Forgive Me For Being So Loud: The Poetry of Fatimah Asghar

Having been raised with traditional views of womanhood, Fatimah Asghar says "I was invisible for most of my life." That is no longer the case for the award-winning poet and performer. 

The spoken word poet Fatimah Asghar's parents passed away when she was young, so she grew up as an orphan and, as a result, says she has a "really crazy idea" about what family means. Asghar says she also grew up with a very traditional sense of womanhood, and what that means in relation to education and self-expression. And so she was often silent, to the point that people would might forget she was riding in the car with them. "I was invisible for most of my life," she says. 


That is no longer the case, as Asghar is now an award-winning poet and performer who spoke recently at The Nantucket Project, a festival of ideas on Nantucket, MA. In the video below, Asghar reads two lyrical pieces, "Forgive Me" and "For Jonylah Watkins."

Watch the video here

The Loud Voice of 

​There are two kinds of failure – but only one is honorable

Malcolm Gladwell teaches "Get over yourself and get to work" for Big Think Edge.

Big Think Edge
  • Learn to recognize failure and know the big difference between panicking and choking.
  • At Big Think Edge, Malcolm Gladwell teaches how to check your inner critic and get clear on what failure is.
  • Subscribe to Big Think Edge before we launch on March 30 to get 20% off monthly and annual memberships.
Keep reading Show less

This is the best (and simplest) world map of religions

Both panoramic and detailed, this infographic manages to show both the size and distribution of world religions.

(c) CLO / Carrie Osgood
Strange Maps
  • At a glance, this map shows both the size and distribution of world religions.
  • See how religions mix at both national and regional level.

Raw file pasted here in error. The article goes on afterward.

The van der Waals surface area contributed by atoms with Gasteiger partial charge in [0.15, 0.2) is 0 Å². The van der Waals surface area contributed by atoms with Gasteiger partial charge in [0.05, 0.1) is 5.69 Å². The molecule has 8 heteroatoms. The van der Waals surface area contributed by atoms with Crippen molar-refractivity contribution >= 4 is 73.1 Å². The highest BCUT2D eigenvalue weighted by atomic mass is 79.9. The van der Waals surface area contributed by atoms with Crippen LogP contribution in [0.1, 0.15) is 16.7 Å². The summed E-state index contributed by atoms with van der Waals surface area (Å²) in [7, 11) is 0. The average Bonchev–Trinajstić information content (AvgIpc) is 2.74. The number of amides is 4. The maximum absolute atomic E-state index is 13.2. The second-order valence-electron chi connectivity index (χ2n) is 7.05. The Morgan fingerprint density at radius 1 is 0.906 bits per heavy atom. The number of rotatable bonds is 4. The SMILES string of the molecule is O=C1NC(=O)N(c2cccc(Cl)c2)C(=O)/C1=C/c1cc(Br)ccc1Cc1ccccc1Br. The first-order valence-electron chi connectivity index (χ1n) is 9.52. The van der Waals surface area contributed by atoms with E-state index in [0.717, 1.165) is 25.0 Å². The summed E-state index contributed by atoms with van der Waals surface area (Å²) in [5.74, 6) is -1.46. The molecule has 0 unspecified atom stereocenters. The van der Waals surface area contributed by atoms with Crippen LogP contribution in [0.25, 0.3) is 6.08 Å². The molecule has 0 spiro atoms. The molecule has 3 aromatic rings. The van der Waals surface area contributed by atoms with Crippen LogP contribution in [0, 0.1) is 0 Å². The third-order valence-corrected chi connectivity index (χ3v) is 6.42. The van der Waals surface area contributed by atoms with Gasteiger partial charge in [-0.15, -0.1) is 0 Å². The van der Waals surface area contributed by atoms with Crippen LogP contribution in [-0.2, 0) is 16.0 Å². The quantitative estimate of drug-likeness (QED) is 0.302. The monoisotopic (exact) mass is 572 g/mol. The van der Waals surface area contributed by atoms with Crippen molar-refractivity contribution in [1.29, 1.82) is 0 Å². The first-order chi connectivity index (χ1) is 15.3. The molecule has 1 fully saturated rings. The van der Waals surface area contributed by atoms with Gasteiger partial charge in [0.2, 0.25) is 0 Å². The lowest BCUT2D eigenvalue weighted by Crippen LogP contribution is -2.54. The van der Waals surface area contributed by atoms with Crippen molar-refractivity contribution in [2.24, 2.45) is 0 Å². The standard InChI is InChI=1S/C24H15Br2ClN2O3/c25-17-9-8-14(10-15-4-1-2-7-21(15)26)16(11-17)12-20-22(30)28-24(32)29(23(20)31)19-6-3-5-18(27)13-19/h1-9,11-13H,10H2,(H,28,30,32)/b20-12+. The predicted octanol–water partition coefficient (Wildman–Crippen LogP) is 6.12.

• There's one country in the Americas without a Christian majority – which?
Keep reading Show less

New alternative to Trump's wall would create jobs, renewable energy, and increase border security

A consortium of scientists and engineers have proposed that the U.S. and Mexico build a series of guarded solar, wind, natural gas and desalination facilities along the entirety of the border.

Credit: Purdue University photo/Jorge Castillo Quiñones
Politics & Current Affairs
  • The proposal was recently presented to several U.S. members of Congress.
  • The plan still calls for border security, considering all of the facilities along the border would be guarded and connected by physical barriers.
  • It's undoubtedly an expensive and complicated proposal, but the team argues that border regions are ideal spots for wind and solar energy, and that they could use the jobs and fresh water the energy park would create.
Keep reading Show less
Image source: Topical Press Agency / Getty Images
Politics & Current Affairs
  • Though we know today that his policies eventually ended the Great Depression, FDR's election was seen as disastrous by some.
  • A group of wealthy bankers decided to take things into their own hands; they plotted a coup against FDR, hoping to install a fascist dictator in its stead.
  • Ultimately, the coup was brought to light by General Smedley Butler and squashed before it could get off the ground.
Keep reading Show less